Feliks Euforia + Audeze LCD-MX4 (2000 Euro + 3000 USD) – Audeze LCD-MX4 was the first headphone where I was concerned for Euforia. This is because they are pretty hard to drive, and they are a low impedance headphone, which I feared may give a hard time to Euforia, especially at loud volumes, where there could be some clipping or distortions, as it pushes the limits of the power tubes. Fortunately, this wasn’t the case, and Euforia painted LCD-MX4’s sound as smooth, and clean as it ever was. The liquid character of Euforia helps a lot with the overall sound of LCD-MX4, as it was a bit dry and creamy at first, and making them wetter in character gives them a much nicer sound. The soundstage is natural in size and the instrument separation is pretty great. The dynamics are outstanding, and the neutral character of Euforia is really good and complementary for LCD-MX4, as they do not like a warmer source that would make them too warm or too thick sounding.
Feliks Euforia + Sennheiser HD660S (2000 Euro + 500 USD) – Sennheiser HD660S is another headphone where I feared that Euforia may struggle, because like some of the ones I added to this pairing list, they are quite hard to drive. Here, if you’re a fan of a slightly more forward midrange, and of a more intimate soundstage, you’ll love the Euforia with HD660S. As it is not an amplifier that necessarily sounds large, but rather highlights the original signature of a headphone, but making them really dynamic, HD660S and their unique presentation, with a more intimate soundstage, forward mids and voices, and with the thicker bottom end, that hits nicely and has great impact, sounds pretty close to heaven with music you want sounding like this, like punk and certain pop, like Ken Ashcrop – Take Me Home. The dynamics are outstanding in this pairing and I’m enthusiastic to give it even more ear time.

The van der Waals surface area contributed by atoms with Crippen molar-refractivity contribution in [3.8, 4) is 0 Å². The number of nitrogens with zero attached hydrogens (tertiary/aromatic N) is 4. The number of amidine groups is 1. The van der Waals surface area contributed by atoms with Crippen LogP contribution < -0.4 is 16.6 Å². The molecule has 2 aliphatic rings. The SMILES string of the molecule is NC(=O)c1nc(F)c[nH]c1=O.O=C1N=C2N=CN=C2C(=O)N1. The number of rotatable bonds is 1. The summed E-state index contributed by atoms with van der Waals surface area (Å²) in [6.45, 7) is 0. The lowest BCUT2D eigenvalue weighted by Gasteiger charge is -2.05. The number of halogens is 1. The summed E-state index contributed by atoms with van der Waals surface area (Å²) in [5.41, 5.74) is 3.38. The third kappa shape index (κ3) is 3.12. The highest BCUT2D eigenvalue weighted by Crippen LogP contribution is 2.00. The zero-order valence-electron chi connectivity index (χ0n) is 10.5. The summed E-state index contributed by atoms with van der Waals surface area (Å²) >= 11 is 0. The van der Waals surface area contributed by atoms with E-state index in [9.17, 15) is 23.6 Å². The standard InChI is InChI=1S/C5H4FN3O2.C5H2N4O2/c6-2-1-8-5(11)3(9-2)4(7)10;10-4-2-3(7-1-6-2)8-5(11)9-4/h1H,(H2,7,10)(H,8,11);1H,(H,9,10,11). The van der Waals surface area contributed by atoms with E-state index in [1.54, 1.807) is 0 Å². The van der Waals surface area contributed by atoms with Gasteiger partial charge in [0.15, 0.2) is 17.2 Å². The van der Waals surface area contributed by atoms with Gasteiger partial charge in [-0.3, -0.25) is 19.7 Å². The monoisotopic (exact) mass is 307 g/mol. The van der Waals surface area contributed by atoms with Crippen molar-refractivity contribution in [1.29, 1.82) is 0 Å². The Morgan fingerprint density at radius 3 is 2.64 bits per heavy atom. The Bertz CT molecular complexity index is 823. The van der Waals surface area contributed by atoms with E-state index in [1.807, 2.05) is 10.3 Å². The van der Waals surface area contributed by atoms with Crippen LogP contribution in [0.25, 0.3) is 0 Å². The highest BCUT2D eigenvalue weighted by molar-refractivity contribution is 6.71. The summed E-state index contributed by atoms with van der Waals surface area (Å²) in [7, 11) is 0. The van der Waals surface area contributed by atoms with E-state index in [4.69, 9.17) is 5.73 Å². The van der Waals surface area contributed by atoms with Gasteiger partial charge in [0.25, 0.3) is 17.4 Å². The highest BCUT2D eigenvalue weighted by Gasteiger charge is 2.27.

Feliks Euforia + Kennerton Thror (2000 Euro + 3000 USD) – Thror is the type of headphone that is already really neutral, and it is a great pairing if you are looking for a purely neutral headphone. They are not very romantic, but they have good musicality. I would have expected a much smoother and warmer sound, judging from the design and aesthetics, as they looked like Rosson RAD-0 sounds like, but Thror is the type of headphone to get if you have the patience to let it sing. The soundstage has average width, but excellent depth and layering. The clarity is outstanding, and if you wanted to get the most you could from Thror, in terms of how analytic and revealing it could get, Euforia is a great way to do that. The wet character of Euforia pairs well with Thror, because although the pairing is a detail monster, it is never harsh, and all textures have a liquid presentation to them. Just keep in mind that the tuning is really neutral, so no extra bass compared to what was in the recording, and the treble is extra sparkly, with good extension, and while the mids are musical, they are slightly cold, as Thror always is. Also make sure to burn-in your Thror as it really takes advantage of some extra burn-in time.